Keeping an aging loved one who has dementia safe while living in your home can be challenging. Dementia oftentimes distorts a senior’s perception of the world around them. As a result your home’s contours can become an alien and frightening place when viewed through their eyes. A dark throw rug becomes a gaping hole they can fall into. Their own reflection in a wall mirror is perceived as a stranger. In addition to memory loss, dementia can also diminish a senior’s depth perception, coordination, balance, and strength. To ensure their safety, you’ll need to modify your home’s environment to facilitate your loved one staying there for as long as possible. To assist your efforts, here are several dementia safety tips that you can use.

Create a Safer Home Environment

Conduct a walk-through inside your home. Busy wallpaper, paint colors and large wall mirrors can confuse and even frighten a person with dementia. Ceilings and walls should be painted in pale colors that reflect light and contrast with floor coverings. Remove large mirrors that could startle them. Also look for slippery throw rugs, uneven surfaces and other obstacles at floor level that are falling hazards. Outfit each room with strong yet low-glare lighting and motion-sensing night lights, while minimizing shadows as much as possible. Moving room-to-room throughout your home, implement these additional changes:


Remove door locks to prevent them from getting locked in. Replace sharp objects like razor blades with less-dangerous ones like a cordless electric shaver. Scan for slip hazards on the bathroom floor including throw rugs and substitute large non-skid bath mats. Lock up any cleaning supplies and medications that are accessible. Install grab bars in the tub and next to the toilet. Also put in temperature-controlled water faucets to prevent scalding.


Take the lock off their bedroom door and place an audio monitor inside the room so that you can hear when they are out of bed or calling for help. Install a lock on your bedroom to block access to valuables or potentially-harmful items.


Place food within easy reach so they don’t have to climb on something to access it. Stow away knives and smaller electric appliances (toaster, blender, etc.) in a locked cabinet. Convert the faucets to temperature-controlled ones, and consider installing a motion-sensing automatic shut-off device on the stove that’ll turn it off when movement hasn’t been detected for a set period of time. Remove any slippery throw rugs from the kitchen, along with other tripping hazards.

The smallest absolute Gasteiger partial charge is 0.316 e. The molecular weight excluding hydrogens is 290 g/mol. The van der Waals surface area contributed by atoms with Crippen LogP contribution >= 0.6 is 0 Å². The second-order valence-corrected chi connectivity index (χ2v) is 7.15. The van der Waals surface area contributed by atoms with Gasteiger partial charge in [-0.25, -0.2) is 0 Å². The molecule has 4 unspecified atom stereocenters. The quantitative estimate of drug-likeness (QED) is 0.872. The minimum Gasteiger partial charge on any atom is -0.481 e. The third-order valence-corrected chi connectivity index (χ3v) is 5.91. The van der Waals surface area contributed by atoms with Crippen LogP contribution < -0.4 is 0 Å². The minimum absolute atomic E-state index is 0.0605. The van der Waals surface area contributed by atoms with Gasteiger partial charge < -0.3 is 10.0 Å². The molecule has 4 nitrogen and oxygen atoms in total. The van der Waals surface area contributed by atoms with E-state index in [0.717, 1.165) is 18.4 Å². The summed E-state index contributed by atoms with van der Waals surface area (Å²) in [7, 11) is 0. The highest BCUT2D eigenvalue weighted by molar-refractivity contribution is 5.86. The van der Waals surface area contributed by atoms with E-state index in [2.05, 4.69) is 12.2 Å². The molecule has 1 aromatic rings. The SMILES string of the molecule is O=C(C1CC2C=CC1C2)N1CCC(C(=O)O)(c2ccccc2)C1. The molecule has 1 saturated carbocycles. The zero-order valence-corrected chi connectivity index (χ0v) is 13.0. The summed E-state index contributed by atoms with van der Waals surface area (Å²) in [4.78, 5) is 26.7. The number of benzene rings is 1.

Other Interior Areas

Inspect your living room, dining room and den for trip hazards. Rolling chairs on castors can cause problems for those with dementia, along with bookshelves or other furnishings that are not anchored. Make sure each room has ample lighting, especially for nighttime. Secure areas with child-safety locks that you don’t want them to access when you’re not around, like a spare room or closet. Use those places to store potentially-dangerous chemicals, tools, flammable liquids, cleaning supplies and sharp objects away from your loved one.

Outside the Home

Make sure the backyard is fenced and the gate(s) locked if they will be going outside. Clear the walkways and steps around your house of debris and toys. Keep your grill covered and locked up when not in use. Install handrails along the steps to help avoid falls, and ensure that your walkways, patio and steps are well-lit. If you have a swimming pool, fence it off separately and keep the gate locked when not in use. Also keep your garage secured so that your loved one can’t access its contents, and keep your car keys in an inaccessible location. At night, lock your home’s windows and doors, and consider a front door alarm system with a monitor near your bed to prevent them from wandering off in the middle of the night.

Our Caregivers Value Dementia Safety

Taking care of an aging loved one with dementia can be challenging. When you need a break, a reliable caregiver from Seniors Prefer Homecare can step in and deliver the care your at-home senior needs. All our home care aids are well-trained, highly-qualified and carefully- screened in advan